Looking Back Into HandlerThread Android Internal💫

Photo by amirali mirhashemian on Unsplash

Previously we looked into how MessageQueue, Looper and Handler Internal works together and we build it from scratch.

This way is good to understand the inner working of HandlerThread which internally works in the same way. It is the same that we can keep it running in the background and provide with more and more packages of work, which will be executed sequentially one after another.

Handler Thread
A Thread that has a Looper. The Looper can then be used to create Handlers

Working With Basic Handler Thread🎭

First, we make an instance of Handler Thread. We shouldn’t actually initialize the HandlerThread in Activity because of the Activity Lifecycle. But if we are doing it we should handlerThread.start() in the on onCreate() and do handlerThread.quit() in the onDestroy() . In this way, we will protect ourselves from zombie threads that will run indefinitely.

We already know that to get work into HandlerThread we need Handler. We will initialize it onCreate() and pass Looper of the HandlerThread to the constructor threadHandler=new Handler(handlerThread.looper) . By attaching the looper we put work into the HandlerThread and not into the UI Thread.

Now let’s put some work into the MessageQueue, by threadHandler.post(<Your Runnable/Message>) You can do many other things besides just post, like postDelayed() etc they are quite intuitive and easy to use play around with.

Another problem is the Anonymous Runnable inside will create a Potential Memory Leak, with an anonymous object. It has reference to the outer main class. So the Runnable here have reference to Activity. As long we have reference to the Activity can’t be garbage collected. When the activity is destroyed and if the thread is running, since the thread has to reference activity it can’t be garbage collected. One way is to make a static inner class and extend Runnable.

For this, we will create inner classes, alternatively, we make it a separate top-level class, which doesn't keep a reference to the activity so it doesn't keep it alive over its natural lifecycle.

inner class ExampleRunnable1 : Runnable {
override fun run() {
for (i in 0..3) {
Log.d(TAG, "Runnable1: $i")
SystemClock.sleep(1000)
}
}
}

Working with Messages in HandlerThread🚀

We start by making CustomHandlerThread which will extend HandlerThread. Firstly we will add the constructor, which will make it hardcoded.

The name is for debugging purposes and the second parameter priority is optional it decides how much processing time a thread should get because when you start multiple threads they have to be executed by the same CPU, It is good to tell the CPU how important a thread is so to decide how much attention it should get. You have to pass Process.THREAD_PRIORITY_BACKGROUND which are integer constants there are multiple priority options, the default value is zero, and the higher the number lower is the priority. You can set the priority later also with the Process.priority .

Now let’s add Handler to the HandlerThread, now we have to add this handler associated with the background thread. We have to put it inside the run() method but it is already implemented by the HandlerThread superclass. In our last blog, we learned we have to initialize it in a very specific place, i.e after we call Looper.prepare() and before Looper.loop() so we have to override onLooperPrepared() and initialize the handler here, we don’t have to pass the looper since this will be executed in the background thread, so the handler will be attached to the background thread.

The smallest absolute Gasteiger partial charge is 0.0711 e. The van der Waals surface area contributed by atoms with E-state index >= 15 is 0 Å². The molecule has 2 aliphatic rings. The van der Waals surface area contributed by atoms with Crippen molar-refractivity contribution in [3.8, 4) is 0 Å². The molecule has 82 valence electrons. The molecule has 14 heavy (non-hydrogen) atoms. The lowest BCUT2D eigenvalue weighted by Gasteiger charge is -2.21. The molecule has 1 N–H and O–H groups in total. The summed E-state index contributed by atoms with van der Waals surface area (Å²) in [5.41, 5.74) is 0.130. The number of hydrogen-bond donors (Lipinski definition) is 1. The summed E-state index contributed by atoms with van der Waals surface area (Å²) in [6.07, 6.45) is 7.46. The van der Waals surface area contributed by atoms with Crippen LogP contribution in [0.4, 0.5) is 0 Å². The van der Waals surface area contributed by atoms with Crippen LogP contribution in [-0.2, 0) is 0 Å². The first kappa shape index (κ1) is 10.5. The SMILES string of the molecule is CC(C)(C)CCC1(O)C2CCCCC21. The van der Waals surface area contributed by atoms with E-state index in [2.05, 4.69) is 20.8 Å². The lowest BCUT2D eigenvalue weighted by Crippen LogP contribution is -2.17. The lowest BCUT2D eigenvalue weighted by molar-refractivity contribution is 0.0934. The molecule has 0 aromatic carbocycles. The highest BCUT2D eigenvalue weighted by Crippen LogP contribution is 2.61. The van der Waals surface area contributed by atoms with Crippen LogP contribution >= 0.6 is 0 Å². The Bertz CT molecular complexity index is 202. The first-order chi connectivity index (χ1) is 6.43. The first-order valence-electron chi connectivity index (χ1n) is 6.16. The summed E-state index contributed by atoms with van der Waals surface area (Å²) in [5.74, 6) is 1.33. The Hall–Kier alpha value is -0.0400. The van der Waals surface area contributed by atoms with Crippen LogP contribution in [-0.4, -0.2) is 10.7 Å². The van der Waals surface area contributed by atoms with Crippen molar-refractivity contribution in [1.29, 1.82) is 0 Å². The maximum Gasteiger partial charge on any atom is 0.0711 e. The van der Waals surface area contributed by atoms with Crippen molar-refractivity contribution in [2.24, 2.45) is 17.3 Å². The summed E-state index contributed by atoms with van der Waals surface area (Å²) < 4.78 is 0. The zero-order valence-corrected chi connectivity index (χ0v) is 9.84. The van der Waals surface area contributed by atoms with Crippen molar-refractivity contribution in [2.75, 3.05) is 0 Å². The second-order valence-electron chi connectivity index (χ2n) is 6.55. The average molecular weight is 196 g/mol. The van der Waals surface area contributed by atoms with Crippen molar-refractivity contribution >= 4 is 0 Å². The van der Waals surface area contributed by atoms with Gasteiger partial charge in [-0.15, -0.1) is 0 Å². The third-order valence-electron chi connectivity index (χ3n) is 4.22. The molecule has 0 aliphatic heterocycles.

Removing Messages and Runnable from MessageQueue😢

We know that after we quit a thread we can’t restart it like a normal Java Thread, we have to create a new instance. But we can also remove messages and runnable from the message queue without quitting the HandlerThread and keep it running.

We have to get the handler again. It is important to note that it should be the same one that puts that message or runnable in the MessageQueue before, i.e, A handler can only remove messages that it has set in the first place and can’t remove messages of other handler instances.

// We can remove a message which is identified by what field taht we set above
handlerThread.handler.removeMessages(what:int)
// We delete runnables by passing the same instance
handlerThread.handler.removeCallbacks(r:Runnable)
// We have is method to remove both based on the Object Token
handlerThread.handler.removeCallbacksAndMessages(token:Object)

//In the above case if we pass null it will remove all pending messages

In this way, we are not interfering with the message/ runnable already running only the ones in the queue. So we can’t avoid memory leaks just by quitting the HandlerThread because it doesn’t interfere with the task that is already running only the ones about to be executed in the future.

For any doubts and suggestions, you can reach out on my Instagram, LinkedIn. Follow me for Kotlin content and more. Happy Coding!

I will well appreciate one of these 👏

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Debanshu Datta

Debanshu Datta

Android @Gojek | Mobile Developer | Backend Developer (Java/Kotlin)

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